In Japan there is zero tolerance for drunk driving.  If you are caught with anything over zero liquor on your breath while driving, you lose your driver’s license for life.  We used to kill about 25,000 on our roads every year because of drunk driving.  Now, thanks to Mothers Against Drunk Driving (MADD) forcing legislatures to act, that has improved, but we are still killing about 13,000 per year by drunk driving.  To get to the level Japan achieved, more blood will be necessary—regrettably.   

In 2007, I published a book called Tsunami of Blood.  I imagined that if I sounded a warning about what I saw as a very bloody age, perhaps it could be averted.  Dr. Jung has now explained to me through The Red Book why it couldn’t.  But now, with millions of people dead in the Middle East and Afghanistan, we see rifts emerge among the inhabitants themselves.  Those rifts could only emerge when enough blood was spilled.  Only then could women shout into the ears of their warrior husbands, “Enough!”  

Osama bin Laden viscerally knew that if he took down the World Trade Center, in a very bloody way, change would happen.  He thought many would rally to his banner.  And he was right!  They did!  But what also happened is that calcified ideas in the deep unconscious of his original sympathizers began to break apart, and that has caused blood feuds centuries old to be reignited between brothers.  Rather than getting all of Islam rallying to his flag, he got himself and millions of his fellow travelers killed, not to mention the innocents of those lands.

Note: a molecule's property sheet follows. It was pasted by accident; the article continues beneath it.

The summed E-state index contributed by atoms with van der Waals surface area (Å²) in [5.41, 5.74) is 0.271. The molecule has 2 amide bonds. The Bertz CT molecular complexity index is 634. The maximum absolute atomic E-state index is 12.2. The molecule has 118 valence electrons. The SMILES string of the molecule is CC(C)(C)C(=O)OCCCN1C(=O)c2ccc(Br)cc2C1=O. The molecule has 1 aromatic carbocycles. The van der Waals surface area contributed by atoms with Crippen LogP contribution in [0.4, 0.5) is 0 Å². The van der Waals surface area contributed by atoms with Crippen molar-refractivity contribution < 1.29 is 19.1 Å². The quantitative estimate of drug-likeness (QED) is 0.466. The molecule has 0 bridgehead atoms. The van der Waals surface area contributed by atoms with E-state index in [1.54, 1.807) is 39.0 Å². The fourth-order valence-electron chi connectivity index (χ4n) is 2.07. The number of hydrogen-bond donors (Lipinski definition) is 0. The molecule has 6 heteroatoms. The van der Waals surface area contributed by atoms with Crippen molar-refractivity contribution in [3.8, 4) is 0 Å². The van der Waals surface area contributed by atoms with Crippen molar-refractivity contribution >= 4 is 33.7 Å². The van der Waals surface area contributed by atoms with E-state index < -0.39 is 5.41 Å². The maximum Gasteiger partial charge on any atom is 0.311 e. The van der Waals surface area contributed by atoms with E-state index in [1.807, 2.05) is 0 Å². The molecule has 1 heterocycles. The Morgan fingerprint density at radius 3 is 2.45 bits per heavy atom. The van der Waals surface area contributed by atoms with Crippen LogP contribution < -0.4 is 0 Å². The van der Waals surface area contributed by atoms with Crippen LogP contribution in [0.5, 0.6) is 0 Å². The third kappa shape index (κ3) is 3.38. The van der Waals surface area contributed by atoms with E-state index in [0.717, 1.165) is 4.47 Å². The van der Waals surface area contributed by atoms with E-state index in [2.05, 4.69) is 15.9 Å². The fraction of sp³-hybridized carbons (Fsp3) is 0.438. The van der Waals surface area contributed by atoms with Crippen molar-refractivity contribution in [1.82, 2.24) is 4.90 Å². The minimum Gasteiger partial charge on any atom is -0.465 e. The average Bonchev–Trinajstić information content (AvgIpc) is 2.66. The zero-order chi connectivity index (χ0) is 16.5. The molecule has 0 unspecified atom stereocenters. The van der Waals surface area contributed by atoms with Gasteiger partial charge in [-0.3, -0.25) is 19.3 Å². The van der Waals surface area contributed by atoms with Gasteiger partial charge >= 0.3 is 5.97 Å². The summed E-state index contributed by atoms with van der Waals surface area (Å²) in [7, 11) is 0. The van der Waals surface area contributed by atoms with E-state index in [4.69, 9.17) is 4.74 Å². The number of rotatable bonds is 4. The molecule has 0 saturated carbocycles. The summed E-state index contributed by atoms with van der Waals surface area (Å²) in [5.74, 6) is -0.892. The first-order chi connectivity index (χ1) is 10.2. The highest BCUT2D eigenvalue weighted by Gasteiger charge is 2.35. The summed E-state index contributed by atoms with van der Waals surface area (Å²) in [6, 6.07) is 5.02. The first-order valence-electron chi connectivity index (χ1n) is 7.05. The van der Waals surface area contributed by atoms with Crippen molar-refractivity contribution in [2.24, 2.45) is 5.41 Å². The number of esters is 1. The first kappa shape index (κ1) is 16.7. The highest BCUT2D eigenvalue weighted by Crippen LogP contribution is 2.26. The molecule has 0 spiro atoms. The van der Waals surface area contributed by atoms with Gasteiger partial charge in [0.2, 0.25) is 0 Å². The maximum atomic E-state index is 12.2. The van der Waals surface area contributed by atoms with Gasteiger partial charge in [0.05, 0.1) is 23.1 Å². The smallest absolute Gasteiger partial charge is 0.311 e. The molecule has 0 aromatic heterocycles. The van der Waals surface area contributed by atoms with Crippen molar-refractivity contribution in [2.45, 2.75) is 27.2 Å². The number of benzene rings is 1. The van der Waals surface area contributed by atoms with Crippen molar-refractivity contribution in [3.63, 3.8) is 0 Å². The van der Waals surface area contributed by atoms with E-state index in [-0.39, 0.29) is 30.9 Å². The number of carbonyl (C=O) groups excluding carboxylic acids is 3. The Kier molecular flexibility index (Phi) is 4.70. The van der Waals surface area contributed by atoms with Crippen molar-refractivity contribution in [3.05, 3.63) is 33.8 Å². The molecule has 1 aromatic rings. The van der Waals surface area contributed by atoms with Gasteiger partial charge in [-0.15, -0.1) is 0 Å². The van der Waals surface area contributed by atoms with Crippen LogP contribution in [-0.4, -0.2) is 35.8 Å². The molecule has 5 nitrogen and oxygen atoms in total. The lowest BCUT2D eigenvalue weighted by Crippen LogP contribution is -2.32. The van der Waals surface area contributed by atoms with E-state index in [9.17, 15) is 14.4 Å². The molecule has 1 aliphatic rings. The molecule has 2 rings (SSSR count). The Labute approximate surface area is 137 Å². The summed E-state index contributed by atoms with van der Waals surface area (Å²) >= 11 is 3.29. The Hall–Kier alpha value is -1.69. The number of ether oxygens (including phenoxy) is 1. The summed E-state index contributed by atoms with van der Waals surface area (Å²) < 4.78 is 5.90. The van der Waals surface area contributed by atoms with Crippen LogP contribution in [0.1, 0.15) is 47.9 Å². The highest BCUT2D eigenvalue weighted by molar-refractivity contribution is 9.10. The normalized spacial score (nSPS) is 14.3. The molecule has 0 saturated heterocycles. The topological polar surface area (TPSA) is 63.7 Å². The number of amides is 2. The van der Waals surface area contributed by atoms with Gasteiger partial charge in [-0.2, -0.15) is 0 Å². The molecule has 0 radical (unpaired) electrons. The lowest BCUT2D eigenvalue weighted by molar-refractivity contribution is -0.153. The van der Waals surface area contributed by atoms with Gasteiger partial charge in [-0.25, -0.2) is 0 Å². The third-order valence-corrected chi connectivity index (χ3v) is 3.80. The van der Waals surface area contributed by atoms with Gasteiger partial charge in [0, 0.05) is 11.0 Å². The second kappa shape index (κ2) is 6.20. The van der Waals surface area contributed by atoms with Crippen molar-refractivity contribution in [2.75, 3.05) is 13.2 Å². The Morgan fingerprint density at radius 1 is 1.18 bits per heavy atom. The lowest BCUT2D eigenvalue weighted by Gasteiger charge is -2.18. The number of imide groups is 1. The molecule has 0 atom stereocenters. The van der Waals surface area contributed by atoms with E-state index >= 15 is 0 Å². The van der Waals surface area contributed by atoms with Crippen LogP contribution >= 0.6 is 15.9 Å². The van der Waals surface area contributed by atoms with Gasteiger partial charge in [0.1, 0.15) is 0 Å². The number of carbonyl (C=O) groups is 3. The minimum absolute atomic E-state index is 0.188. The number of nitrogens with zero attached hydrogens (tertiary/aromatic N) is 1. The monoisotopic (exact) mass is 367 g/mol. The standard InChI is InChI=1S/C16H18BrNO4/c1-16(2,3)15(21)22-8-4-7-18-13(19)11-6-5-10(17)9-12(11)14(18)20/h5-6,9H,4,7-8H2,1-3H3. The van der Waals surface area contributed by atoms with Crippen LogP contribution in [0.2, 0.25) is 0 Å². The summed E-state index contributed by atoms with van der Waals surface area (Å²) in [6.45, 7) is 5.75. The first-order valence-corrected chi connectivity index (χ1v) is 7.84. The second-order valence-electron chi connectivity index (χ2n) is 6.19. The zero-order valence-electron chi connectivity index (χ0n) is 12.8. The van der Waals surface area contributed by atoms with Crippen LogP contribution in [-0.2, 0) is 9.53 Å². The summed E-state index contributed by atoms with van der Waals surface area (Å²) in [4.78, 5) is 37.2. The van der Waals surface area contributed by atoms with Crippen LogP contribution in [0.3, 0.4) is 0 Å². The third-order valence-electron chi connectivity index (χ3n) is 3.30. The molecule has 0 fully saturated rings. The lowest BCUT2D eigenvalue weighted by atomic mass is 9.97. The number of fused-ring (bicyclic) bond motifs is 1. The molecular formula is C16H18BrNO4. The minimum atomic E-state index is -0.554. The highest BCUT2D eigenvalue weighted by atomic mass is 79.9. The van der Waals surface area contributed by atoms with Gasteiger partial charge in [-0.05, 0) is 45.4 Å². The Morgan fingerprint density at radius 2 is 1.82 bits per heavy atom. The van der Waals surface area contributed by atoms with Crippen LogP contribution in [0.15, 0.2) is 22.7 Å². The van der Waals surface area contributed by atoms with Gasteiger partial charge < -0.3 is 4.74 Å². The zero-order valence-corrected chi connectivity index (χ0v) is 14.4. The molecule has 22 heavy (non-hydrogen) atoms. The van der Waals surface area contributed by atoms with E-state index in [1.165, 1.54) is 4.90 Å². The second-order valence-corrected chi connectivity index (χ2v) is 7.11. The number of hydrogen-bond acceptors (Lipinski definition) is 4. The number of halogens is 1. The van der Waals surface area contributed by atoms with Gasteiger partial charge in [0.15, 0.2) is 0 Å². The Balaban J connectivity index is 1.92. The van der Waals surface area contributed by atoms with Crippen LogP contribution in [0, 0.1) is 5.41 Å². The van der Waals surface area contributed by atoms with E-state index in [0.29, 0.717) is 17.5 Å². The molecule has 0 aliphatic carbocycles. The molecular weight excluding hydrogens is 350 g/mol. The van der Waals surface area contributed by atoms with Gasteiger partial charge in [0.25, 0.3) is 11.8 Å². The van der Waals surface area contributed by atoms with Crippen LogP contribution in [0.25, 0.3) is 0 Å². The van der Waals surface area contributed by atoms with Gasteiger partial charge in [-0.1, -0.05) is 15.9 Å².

It’s not a pretty prescription, and I point it out with a heavy heart.  But it is clear that Dr. Jung was onto something when he started to encounter blood in The Red Book.  Now it is for us to find ways to avoid spilling more and more innocent blood.  Can we do it? Unfortunately, There Will Be Blood!

Painting Credit: Dr. Carl G. Jung, [I]The Red Book[/I] (Folio Edition), P. 91

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Comment by Skip Conover on August 29, 2013 at 11:17am

Thanks for your comment Aleksandar!  It seems to me that there is a paradigm shift going on, which relates to scarcity.  Humans, until now, have faced a world of abundance, for the most part.  The blood back & forth was the result of seeking to monopolize that abundance, one way or another--national boundaries; lease agreements; etc.  But now, we face a world of scarcity, and with that there will be a new kind of competition, which can easily be uglier still.  I think, for example, of the 17 dams the Chinese have installed at the headwaters of the Ganges.  They have the power to choke off the Ganges in India and Bangladesh, which means up to 300 million people without water.  It's not a pretty thought, but one we need to start getting our minds around.  And this is only the beginning ...